The landscape has helped breed a Ligurian culture of self-reliance. High mountains separate Liguria from much of the rest of Italy, making it relatively inaccessible by land. The ocean has historically meant freedom as well as income, and it creates a warm climate more similar to southern regions of Italy than to neighboring Tuscany [source: Demitri].
Since before the Roman Empire, Liguria's people have been known for their independence. Although Rome attempted to conquer the region, small pockets of local resistance persisted for centuries in places such as Cinque Terre [source: Travel to Liguria]. And the residents of Genoa, the capital city, fought strenuously for liberation before the Allied army arrived at the end of World War II.
After the fall of the Roman Empire, Liguria remained relatively independent from subsequent Byzantine and Lombard rule. Independence was a double-edged sword, however. Liguria largely had to rely on its own defenses when pirates such as Saracens and Normans attacked the coast [source: Demitri].
The port city of Genoa was a prominent city-state in the Middle Ages and early Renaissance. It had rivalries -- and sometimes all-out wars -- with Pisa and Venice. During these wars Genoa captured the explorer Marco Polo; he dictated his famed account of his travels to China in a Genoese prison [source: Travel to Liguria]. Another famed explorer, Christopher Columbus, was born in Genoa. Visitors can still see his house [source: Demitri].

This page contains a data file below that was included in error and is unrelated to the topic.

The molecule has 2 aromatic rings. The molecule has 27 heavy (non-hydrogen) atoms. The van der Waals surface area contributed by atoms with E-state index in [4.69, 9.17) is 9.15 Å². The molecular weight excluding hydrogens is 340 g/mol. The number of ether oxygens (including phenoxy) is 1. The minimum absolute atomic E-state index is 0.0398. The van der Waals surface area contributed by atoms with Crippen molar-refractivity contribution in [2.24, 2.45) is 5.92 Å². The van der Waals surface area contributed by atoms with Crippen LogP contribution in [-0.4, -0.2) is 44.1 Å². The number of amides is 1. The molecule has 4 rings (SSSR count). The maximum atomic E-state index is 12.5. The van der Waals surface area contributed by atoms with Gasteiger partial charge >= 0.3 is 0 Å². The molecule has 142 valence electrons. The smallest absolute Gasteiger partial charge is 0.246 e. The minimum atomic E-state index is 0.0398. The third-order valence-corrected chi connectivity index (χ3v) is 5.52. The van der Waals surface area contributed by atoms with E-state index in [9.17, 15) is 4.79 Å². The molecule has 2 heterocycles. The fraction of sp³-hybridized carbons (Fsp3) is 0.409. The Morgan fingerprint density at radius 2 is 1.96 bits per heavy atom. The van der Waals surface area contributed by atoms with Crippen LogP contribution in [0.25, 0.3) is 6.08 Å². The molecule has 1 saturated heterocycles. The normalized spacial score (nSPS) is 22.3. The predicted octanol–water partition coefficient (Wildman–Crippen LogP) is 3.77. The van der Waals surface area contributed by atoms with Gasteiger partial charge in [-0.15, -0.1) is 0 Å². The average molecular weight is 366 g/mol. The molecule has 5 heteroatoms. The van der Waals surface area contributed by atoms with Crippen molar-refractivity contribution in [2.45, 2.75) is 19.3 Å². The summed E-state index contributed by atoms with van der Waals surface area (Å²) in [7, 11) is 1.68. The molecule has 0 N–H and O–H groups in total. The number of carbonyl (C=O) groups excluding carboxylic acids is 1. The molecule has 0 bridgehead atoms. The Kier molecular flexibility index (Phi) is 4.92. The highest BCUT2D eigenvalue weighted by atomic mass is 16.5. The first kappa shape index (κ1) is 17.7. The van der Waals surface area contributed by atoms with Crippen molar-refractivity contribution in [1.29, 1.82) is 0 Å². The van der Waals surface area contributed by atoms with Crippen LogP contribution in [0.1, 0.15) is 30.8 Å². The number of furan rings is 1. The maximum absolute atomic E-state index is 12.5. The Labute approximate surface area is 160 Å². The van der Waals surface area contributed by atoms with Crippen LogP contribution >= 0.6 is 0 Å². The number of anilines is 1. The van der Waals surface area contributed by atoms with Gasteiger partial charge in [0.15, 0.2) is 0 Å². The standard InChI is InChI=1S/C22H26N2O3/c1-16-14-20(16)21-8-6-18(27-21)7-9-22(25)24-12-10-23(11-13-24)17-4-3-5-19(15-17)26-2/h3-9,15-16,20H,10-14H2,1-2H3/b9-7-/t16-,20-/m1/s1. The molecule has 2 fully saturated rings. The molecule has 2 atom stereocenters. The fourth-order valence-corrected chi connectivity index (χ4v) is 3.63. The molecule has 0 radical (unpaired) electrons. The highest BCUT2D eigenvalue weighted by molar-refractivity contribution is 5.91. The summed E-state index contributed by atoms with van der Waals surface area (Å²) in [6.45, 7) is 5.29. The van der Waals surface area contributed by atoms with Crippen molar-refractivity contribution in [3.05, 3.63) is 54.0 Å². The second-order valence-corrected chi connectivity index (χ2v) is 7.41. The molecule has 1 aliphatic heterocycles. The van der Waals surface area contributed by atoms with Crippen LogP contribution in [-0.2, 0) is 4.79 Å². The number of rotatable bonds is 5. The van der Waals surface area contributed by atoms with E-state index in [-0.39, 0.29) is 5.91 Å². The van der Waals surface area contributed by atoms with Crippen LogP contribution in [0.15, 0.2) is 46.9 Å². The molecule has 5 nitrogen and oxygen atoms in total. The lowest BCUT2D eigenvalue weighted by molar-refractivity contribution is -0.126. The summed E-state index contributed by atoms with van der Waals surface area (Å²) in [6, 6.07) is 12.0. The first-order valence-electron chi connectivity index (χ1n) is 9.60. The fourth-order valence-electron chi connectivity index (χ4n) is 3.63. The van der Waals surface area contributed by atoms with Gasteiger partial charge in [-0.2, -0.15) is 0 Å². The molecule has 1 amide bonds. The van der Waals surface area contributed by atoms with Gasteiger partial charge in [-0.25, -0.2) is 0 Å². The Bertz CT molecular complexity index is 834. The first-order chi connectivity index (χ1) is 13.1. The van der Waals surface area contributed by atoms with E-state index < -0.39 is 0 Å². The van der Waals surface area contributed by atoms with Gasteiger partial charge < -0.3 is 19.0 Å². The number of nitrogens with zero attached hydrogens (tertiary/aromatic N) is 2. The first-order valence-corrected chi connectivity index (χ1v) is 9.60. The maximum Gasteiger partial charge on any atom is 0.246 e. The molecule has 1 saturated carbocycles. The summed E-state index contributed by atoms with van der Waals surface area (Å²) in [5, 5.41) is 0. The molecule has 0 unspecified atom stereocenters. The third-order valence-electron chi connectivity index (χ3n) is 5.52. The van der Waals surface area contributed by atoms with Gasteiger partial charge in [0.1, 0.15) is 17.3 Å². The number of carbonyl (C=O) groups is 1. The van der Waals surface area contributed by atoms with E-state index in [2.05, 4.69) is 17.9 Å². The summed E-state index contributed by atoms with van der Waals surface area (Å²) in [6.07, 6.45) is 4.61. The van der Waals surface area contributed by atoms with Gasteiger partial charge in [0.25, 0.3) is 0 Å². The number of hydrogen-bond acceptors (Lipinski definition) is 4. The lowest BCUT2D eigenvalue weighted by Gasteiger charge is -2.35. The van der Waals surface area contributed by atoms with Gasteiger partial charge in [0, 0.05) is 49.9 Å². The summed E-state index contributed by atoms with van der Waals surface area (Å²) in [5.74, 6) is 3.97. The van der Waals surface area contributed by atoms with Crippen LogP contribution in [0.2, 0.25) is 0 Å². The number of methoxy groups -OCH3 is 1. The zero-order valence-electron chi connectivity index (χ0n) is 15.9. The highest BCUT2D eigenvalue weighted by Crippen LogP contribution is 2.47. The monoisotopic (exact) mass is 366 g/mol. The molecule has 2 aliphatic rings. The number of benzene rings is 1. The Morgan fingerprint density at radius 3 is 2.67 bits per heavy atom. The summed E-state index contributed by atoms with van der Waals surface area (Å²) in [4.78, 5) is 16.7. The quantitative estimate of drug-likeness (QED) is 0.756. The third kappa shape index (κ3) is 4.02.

The Napoleonic Empire finally ended Genoa's dominance. After Napoleon's defeat in 1814, Liguria was handed over to the House of Savoy and Sardinia [source: Travel to Liguria]. Perhaps it was frustration with the shift in power that motivated two native Ligurians, Garibaldi and Mazzini, to start the Risorgimento -- the movement for Italian unification that culminated in the 1860s with the nation of Italy [source: Coppa].
So how does Liguria's independence affect its viticulture? Read on.